How has your view of intersectionality and sustainability changed from doing Black and Green?
I think I’ve become more of a radical. I’ve become more revolutionary. It's been really energizing because I’m around an inspirational group of people all the time.
I’ve had a very white upbringing. From 16, I went to a really posh grammar school, then I went to Edinburgh University, I work in the Environmental sector, so my immediate surroundings aren’t always my cultural community. It’s just been really nice to be in a space where I don’t have to explain things or be worried about people understanding where I am coming from. It’s just been great to be around a more diverse group of people all the time, it is more relaxing and more stimulating at the same time!
The first time I really saw climate justice was when I was working at Lush. It had to do with land rights in South America. The African descendant community within South American had very little rights and fought for their land rights and justice. That was the first really clear case of how race and environment intersect and how issues of justice on both sides are really important.
It used to be a thing that was outside of the UK in my head. With Black and Green, I've learned that issues of climate justice are also happening here. There are issues here that are not just an issue of the environment. It brought clarity and it’s highlighted the big and small of it.
Black and Green Ambassadors has also made me think more locally and look at tangible activities. You can get carried away in the climate justice movement about saving the world and forget to save your city or your street.
I’ve always worked in the environmental sector so you can forget that it is not diverse and that you’re not hearing diverse thoughts. It’s not just about the Black community, it's about the diversity of thoughts and opinions and experiences in all capacities. When you are in a monoculture, it becomes like an echo chamber and you can forget there are other schools of thought. It's been really eye-opening and exciting to learn that there's so much else going on and there are so many other ways to approach things.
What advice do you have for people to be intersectional environmentalists?
It is about not seeing ‘environmentalism’ as this separate thing that happens outside of day-to-day life, it is about seeing it in everything, who we are, and what we do. It is about embracing every part of you and how that means your experiences of nature, of climate changes your understanding of solutions are different, appreciating that, and then listening and learning and collaborating with the person next to you who is unique.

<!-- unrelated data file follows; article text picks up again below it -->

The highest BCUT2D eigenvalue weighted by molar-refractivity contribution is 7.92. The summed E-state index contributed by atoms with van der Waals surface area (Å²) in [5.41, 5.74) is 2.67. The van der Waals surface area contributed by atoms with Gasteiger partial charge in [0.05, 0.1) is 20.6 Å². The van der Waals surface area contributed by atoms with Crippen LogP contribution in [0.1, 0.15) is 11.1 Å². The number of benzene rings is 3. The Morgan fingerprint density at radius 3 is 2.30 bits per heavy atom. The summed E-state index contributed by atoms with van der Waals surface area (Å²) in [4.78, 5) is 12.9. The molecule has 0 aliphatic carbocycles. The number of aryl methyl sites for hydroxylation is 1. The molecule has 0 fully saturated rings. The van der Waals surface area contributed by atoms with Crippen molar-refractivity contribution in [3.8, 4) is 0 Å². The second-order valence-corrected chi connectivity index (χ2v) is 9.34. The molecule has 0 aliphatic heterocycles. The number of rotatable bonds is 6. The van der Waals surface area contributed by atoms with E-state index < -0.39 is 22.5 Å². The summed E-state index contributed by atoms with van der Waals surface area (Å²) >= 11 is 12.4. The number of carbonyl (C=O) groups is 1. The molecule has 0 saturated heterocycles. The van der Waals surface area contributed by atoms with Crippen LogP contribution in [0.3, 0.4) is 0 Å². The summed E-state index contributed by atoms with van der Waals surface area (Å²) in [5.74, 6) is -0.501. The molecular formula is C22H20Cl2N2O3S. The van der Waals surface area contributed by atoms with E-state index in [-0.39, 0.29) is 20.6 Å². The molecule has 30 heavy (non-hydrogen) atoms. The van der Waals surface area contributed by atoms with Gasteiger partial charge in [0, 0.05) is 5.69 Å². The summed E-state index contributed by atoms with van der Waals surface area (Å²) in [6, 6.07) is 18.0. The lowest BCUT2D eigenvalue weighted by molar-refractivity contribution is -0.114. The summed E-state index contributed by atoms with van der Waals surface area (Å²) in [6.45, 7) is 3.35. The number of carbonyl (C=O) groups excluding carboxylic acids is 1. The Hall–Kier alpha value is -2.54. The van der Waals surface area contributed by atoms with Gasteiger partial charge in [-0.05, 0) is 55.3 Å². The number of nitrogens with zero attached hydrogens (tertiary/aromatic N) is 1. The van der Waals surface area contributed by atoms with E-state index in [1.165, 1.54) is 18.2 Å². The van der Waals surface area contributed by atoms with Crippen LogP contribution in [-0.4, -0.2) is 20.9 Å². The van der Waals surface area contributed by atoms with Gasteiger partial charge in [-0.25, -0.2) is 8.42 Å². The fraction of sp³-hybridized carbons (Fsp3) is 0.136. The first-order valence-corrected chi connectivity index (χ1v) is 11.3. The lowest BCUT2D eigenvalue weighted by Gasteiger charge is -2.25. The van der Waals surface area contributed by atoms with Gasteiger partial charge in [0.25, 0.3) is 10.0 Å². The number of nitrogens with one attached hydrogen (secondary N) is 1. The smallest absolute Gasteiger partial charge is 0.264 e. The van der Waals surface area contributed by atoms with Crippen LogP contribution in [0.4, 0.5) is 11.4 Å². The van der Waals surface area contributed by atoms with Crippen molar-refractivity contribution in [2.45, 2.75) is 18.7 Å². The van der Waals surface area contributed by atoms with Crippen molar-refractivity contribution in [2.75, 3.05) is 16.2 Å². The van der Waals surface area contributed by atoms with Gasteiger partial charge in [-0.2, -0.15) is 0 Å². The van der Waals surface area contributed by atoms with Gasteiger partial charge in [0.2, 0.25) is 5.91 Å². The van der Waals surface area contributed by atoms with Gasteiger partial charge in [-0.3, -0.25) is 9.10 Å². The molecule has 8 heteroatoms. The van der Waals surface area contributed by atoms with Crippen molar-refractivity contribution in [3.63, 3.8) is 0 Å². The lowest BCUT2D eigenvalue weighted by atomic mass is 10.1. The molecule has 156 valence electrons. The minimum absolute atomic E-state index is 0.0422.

Don’t get hung up on what is being called environmental and sustainable. Do what makes your immediate place, your immediate environment better. Understand what's unique about you and your lived experience. Don’t think that what has been touted as the green solution is the only way because there are a hell of a lot more ways out there.
Don’t be intimidated by environmentalism because it's big and there is a lot going on. Think about what you can do in your day-to-day. Think about what you can do in your street to make things better. Then talk to your next-door neighbor about it.
I’m going to go to recycling as an example because that’s the field I work in. Nobody puts things in the right recycling bin. That’s a problem with the system, but let’s not get into that. If you manage to learn the right way, that’s really great. So tell your mum, your dad, your next-door neighbor what bin they should be putting things in. They’re more likely to listen to you than they are to read a letter that comes through from the local council in the mail
When I was studying, I thought I was going to invent a new form of energy that was gonna just save the planet. It's going to be so good that everyone will be, "Damn! We need to do that!" But that’s not realistic expectations of how things are gonna go!
Don’t try to save the planet, try to make your footprint a little bit smaller or your place a little bit better. That will perpetuate.
Also, don’t listen to the haters!
Olivia is a sustainability consultant in Bristol and a Black and Green Ambassador.
Black and Green Ambassadors is a programme by Bristol Green Capital Partnerships. You can learn more about them at bristolgreencapital.org.